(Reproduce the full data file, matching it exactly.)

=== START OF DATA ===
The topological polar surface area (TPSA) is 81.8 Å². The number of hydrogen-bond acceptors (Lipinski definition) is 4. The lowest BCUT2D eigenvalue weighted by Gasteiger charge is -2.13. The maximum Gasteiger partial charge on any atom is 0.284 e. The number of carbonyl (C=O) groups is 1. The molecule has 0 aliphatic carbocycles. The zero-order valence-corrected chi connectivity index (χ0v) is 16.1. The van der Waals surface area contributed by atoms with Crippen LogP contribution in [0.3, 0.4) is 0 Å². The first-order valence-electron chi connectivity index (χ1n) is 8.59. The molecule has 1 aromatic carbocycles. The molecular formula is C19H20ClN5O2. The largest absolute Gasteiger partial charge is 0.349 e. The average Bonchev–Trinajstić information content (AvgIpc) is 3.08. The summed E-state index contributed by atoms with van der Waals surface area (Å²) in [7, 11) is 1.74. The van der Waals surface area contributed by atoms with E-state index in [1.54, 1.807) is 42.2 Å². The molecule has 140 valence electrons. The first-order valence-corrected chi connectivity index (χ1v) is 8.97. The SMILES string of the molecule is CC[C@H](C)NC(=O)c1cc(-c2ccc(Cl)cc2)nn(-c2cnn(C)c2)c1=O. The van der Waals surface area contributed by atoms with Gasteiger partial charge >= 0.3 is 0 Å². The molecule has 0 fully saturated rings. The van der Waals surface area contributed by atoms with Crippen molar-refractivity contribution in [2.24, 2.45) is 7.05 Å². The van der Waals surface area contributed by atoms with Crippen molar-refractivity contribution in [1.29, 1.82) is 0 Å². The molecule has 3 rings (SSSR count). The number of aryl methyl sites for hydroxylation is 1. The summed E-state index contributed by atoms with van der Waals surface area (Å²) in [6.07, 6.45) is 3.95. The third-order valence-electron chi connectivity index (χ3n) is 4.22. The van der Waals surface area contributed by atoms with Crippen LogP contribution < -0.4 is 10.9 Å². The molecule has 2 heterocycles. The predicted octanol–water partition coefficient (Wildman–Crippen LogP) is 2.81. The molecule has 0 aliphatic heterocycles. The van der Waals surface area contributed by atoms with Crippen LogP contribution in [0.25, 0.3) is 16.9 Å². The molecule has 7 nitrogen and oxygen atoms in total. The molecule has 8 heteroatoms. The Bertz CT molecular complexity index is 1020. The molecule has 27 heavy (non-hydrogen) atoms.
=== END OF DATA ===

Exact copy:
The topological polar surface area (TPSA) is 81.8 Å². The number of hydrogen-bond acceptors (Lipinski definition) is 4. The lowest BCUT2D eigenvalue weighted by Gasteiger charge is -2.13. The maximum Gasteiger partial charge on any atom is 0.284 e. The number of carbonyl (C=O) groups is 1. The molecule has 0 aliphatic carbocycles. The zero-order valence-corrected chi connectivity index (χ0v) is 16.1. The van der Waals surface area contributed by atoms with Crippen LogP contribution in [0.3, 0.4) is 0 Å². The first-order valence-electron chi connectivity index (χ1n) is 8.59. The molecule has 1 aromatic carbocycles. The molecular formula is C19H20ClN5O2. The largest absolute Gasteiger partial charge is 0.349 e. The average Bonchev–Trinajstić information content (AvgIpc) is 3.08. The summed E-state index contributed by atoms with van der Waals surface area (Å²) in [7, 11) is 1.74. The van der Waals surface area contributed by atoms with E-state index in [1.54, 1.807) is 42.2 Å². The molecule has 140 valence electrons. The first-order valence-corrected chi connectivity index (χ1v) is 8.97. The SMILES string of the molecule is CC[C@H](C)NC(=O)c1cc(-c2ccc(Cl)cc2)nn(-c2cnn(C)c2)c1=O. The van der Waals surface area contributed by atoms with Gasteiger partial charge >= 0.3 is 0 Å². The molecule has 0 fully saturated rings. The van der Waals surface area contributed by atoms with Crippen molar-refractivity contribution in [2.24, 2.45) is 7.05 Å². The van der Waals surface area contributed by atoms with Crippen molar-refractivity contribution in [1.29, 1.82) is 0 Å². The molecule has 3 rings (SSSR count). The number of aryl methyl sites for hydroxylation is 1. The summed E-state index contributed by atoms with van der Waals surface area (Å²) in [6.07, 6.45) is 3.95. The third-order valence-electron chi connectivity index (χ3n) is 4.22. The van der Waals surface area contributed by atoms with Crippen LogP contribution < -0.4 is 10.9 Å². The molecule has 2 heterocycles. The predicted octanol–water partition coefficient (Wildman–Crippen LogP) is 2.81. The molecule has 0 aliphatic heterocycles. The van der Waals surface area contributed by atoms with Crippen LogP contribution in [0.25, 0.3) is 16.9 Å². The molecule has 7 nitrogen and oxygen atoms in total. The molecule has 8 heteroatoms. The Bertz CT molecular complexity index is 1020. The molecule has 27 heavy (non-hydrogen) atoms.